Laboratory Diagnosis of Infectious Disease

The Complexity of Bacterial Ecology

Stains – necessary because of bacterial motion and lack of optical contrast

Laboratory Identification of Common Strains of Bacteria

Basic Principles of Laboratory Diagnosis

Five Ways a Lab Can Diagnose an Infectious Disease

If you see...

It is probably...



mononuclear cells

viral, mycobacterial, fungal, or other nonbacterial


helminthic infestation (parasitic)


mycobacterial or fungal

obliterative endarteritis


mixed granulomatous, suppurative, and lymphoid hyperplastic changes

cat-scratch disease

stellate abscesses

lymphogranuloma venereum

Use This Stain…

To Test For…

A Positive Result is Indicated If…

Gram stain

most bacteria, some yeast

cells are blue (gram+) or pink (gram-)

Acid-Fast Stain (Kinyoun)

all mycobacteria, also Candida, Nocardia and the Pittsburgh Agent (Legionella micdadei)

cells are pink (also beaded, curved)

Auramine-rhodamine Stain


fluorescence is observed

India Ink Preparation

cryptococci in CSF

ink is excluded from large capsules

KOH Preparation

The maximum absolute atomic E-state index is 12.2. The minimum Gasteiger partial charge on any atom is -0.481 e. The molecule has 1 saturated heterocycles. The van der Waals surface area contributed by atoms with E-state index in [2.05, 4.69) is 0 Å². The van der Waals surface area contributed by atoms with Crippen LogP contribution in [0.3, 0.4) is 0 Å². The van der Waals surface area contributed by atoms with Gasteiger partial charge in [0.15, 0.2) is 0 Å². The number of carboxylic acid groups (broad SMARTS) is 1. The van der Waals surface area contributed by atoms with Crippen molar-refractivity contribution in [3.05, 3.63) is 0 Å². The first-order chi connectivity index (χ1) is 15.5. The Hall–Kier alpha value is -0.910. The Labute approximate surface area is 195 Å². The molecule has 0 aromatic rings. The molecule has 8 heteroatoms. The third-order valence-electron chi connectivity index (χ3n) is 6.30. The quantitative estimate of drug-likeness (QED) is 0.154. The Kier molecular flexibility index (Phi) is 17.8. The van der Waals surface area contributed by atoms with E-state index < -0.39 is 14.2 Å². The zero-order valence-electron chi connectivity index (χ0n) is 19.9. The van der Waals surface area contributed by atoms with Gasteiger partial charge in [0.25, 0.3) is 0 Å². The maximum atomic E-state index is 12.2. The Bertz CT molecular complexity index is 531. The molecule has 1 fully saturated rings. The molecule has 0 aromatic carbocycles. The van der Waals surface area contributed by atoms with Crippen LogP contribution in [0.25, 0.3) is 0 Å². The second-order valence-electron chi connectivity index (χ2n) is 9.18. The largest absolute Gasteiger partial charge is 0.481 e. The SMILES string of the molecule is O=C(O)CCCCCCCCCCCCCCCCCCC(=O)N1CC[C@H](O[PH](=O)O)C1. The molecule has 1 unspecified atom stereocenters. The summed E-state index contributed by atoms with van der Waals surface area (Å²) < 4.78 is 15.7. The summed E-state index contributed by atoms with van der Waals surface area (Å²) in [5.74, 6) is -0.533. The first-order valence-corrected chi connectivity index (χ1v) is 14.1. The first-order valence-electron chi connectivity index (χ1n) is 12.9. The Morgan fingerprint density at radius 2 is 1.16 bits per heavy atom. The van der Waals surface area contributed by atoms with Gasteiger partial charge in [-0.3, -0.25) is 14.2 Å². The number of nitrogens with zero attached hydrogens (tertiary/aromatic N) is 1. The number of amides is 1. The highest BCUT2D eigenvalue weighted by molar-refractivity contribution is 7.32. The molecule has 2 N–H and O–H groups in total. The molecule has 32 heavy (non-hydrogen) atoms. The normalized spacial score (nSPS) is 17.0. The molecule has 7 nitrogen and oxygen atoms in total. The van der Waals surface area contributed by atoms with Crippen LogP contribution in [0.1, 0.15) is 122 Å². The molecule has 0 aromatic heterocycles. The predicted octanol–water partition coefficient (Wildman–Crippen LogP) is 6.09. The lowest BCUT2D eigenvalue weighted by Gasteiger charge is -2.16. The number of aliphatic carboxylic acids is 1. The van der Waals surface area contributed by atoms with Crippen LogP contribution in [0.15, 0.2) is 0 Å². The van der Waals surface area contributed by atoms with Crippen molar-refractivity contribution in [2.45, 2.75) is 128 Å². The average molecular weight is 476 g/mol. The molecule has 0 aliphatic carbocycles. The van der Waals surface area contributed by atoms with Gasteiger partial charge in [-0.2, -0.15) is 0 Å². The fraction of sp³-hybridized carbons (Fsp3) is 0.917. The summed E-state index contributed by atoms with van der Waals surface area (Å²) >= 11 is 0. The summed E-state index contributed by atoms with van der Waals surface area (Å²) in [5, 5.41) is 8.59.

elastin (indicates necrotizing pneumonia), fungi

elastin/fungi observed (don’t dissolve)

Tzanck’s Preparation

herpesviruses (zoster or simplex)

multinucleated giant cells observed

Silver Stain

fungi and pneumocystitis carinii

stain is absorbed

For This Disease

Use This Assay

Which Will Detect These Agents


Latex agglutination

Streptococcus pneumoniae, Haemophilus influenzae, Neisseria meningitis, Cryptococcus neofermans

Respiratory Tract


Bordetella pertussis, legionella disease, infection influenza virus, respiratory syncytial virus, adenovirus

Genitourinary tract

Enzyme Immunoassay

Chlamydia species, herpes simplex infection virus 1 and 2

Hepatitis B


Hepatitis B surface antigen

Human immunodeficiency virus (HIV) infection (HIV) infection

Enzyme immunoassay

HIV p24 core antigen


Identification of Bacterial Organism


Laboratory Tests for Drug Resistance